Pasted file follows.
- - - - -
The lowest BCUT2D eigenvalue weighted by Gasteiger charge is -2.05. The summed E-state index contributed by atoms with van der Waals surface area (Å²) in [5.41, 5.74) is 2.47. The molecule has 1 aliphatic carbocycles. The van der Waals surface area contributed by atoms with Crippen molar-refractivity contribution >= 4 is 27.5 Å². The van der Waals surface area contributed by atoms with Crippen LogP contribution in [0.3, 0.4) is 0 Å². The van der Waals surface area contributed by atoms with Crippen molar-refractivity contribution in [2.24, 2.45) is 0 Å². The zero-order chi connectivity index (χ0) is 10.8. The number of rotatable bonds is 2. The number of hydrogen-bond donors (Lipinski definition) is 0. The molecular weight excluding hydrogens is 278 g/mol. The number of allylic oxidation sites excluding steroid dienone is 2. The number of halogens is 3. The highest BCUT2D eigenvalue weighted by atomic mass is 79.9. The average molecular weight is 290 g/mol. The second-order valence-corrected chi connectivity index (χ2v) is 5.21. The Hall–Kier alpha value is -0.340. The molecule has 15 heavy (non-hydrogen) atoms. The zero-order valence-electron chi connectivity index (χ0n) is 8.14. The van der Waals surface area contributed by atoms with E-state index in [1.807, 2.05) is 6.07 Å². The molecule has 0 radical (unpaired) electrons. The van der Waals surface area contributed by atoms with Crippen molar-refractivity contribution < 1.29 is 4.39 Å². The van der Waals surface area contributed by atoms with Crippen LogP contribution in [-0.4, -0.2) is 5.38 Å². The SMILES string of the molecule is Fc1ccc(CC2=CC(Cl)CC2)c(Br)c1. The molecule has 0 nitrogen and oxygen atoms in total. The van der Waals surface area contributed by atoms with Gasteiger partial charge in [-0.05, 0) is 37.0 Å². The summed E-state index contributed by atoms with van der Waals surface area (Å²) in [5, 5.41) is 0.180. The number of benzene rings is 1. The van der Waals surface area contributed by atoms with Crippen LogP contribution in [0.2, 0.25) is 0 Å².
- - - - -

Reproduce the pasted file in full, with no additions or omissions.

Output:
The lowest BCUT2D eigenvalue weighted by Gasteiger charge is -2.05. The summed E-state index contributed by atoms with van der Waals surface area (Å²) in [5.41, 5.74) is 2.47. The molecule has 1 aliphatic carbocycles. The van der Waals surface area contributed by atoms with Crippen molar-refractivity contribution >= 4 is 27.5 Å². The van der Waals surface area contributed by atoms with Crippen LogP contribution in [0.3, 0.4) is 0 Å². The van der Waals surface area contributed by atoms with Crippen molar-refractivity contribution in [2.24, 2.45) is 0 Å². The zero-order chi connectivity index (χ0) is 10.8. The number of rotatable bonds is 2. The number of hydrogen-bond donors (Lipinski definition) is 0. The molecular weight excluding hydrogens is 278 g/mol. The number of allylic oxidation sites excluding steroid dienone is 2. The number of halogens is 3. The highest BCUT2D eigenvalue weighted by atomic mass is 79.9. The average molecular weight is 290 g/mol. The second-order valence-corrected chi connectivity index (χ2v) is 5.21. The Hall–Kier alpha value is -0.340. The molecule has 15 heavy (non-hydrogen) atoms. The zero-order valence-electron chi connectivity index (χ0n) is 8.14. The van der Waals surface area contributed by atoms with E-state index in [1.807, 2.05) is 6.07 Å². The molecule has 0 radical (unpaired) electrons. The van der Waals surface area contributed by atoms with Crippen molar-refractivity contribution < 1.29 is 4.39 Å². The van der Waals surface area contributed by atoms with Crippen LogP contribution in [-0.4, -0.2) is 5.38 Å². The SMILES string of the molecule is Fc1ccc(CC2=CC(Cl)CC2)c(Br)c1. The molecule has 0 nitrogen and oxygen atoms in total. The van der Waals surface area contributed by atoms with Gasteiger partial charge in [-0.05, 0) is 37.0 Å². The summed E-state index contributed by atoms with van der Waals surface area (Å²) in [5, 5.41) is 0.180. The number of benzene rings is 1. The van der Waals surface area contributed by atoms with Crippen LogP contribution in [0.2, 0.25) is 0 Å².